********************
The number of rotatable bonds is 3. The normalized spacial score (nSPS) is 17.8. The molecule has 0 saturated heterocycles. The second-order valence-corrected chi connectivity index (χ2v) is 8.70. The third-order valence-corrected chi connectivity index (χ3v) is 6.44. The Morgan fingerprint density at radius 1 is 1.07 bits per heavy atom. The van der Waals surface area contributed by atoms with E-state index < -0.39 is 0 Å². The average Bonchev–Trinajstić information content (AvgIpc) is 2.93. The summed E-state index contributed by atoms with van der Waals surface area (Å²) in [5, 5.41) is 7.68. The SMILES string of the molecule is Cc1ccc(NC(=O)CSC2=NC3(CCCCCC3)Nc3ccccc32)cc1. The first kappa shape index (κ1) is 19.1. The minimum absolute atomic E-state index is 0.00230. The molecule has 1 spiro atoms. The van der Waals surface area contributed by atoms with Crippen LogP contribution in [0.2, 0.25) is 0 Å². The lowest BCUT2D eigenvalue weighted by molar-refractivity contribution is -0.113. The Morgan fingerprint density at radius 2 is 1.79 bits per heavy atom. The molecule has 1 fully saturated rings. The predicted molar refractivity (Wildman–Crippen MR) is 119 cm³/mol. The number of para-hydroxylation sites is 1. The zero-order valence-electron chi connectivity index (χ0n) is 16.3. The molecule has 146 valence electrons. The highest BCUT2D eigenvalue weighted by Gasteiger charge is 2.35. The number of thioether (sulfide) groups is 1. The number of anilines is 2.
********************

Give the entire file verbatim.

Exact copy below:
The number of rotatable bonds is 3. The normalized spacial score (nSPS) is 17.8. The molecule has 0 saturated heterocycles. The second-order valence-corrected chi connectivity index (χ2v) is 8.70. The third-order valence-corrected chi connectivity index (χ3v) is 6.44. The Morgan fingerprint density at radius 1 is 1.07 bits per heavy atom. The van der Waals surface area contributed by atoms with E-state index < -0.39 is 0 Å². The average Bonchev–Trinajstić information content (AvgIpc) is 2.93. The summed E-state index contributed by atoms with van der Waals surface area (Å²) in [5, 5.41) is 7.68. The SMILES string of the molecule is Cc1ccc(NC(=O)CSC2=NC3(CCCCCC3)Nc3ccccc32)cc1. The first kappa shape index (κ1) is 19.1. The minimum absolute atomic E-state index is 0.00230. The molecule has 1 spiro atoms. The van der Waals surface area contributed by atoms with Crippen LogP contribution in [0.2, 0.25) is 0 Å². The lowest BCUT2D eigenvalue weighted by molar-refractivity contribution is -0.113. The Morgan fingerprint density at radius 2 is 1.79 bits per heavy atom. The molecule has 1 fully saturated rings. The predicted molar refractivity (Wildman–Crippen MR) is 119 cm³/mol. The number of para-hydroxylation sites is 1. The zero-order valence-electron chi connectivity index (χ0n) is 16.3. The molecule has 146 valence electrons. The highest BCUT2D eigenvalue weighted by Gasteiger charge is 2.35. The number of thioether (sulfide) groups is 1. The number of anilines is 2.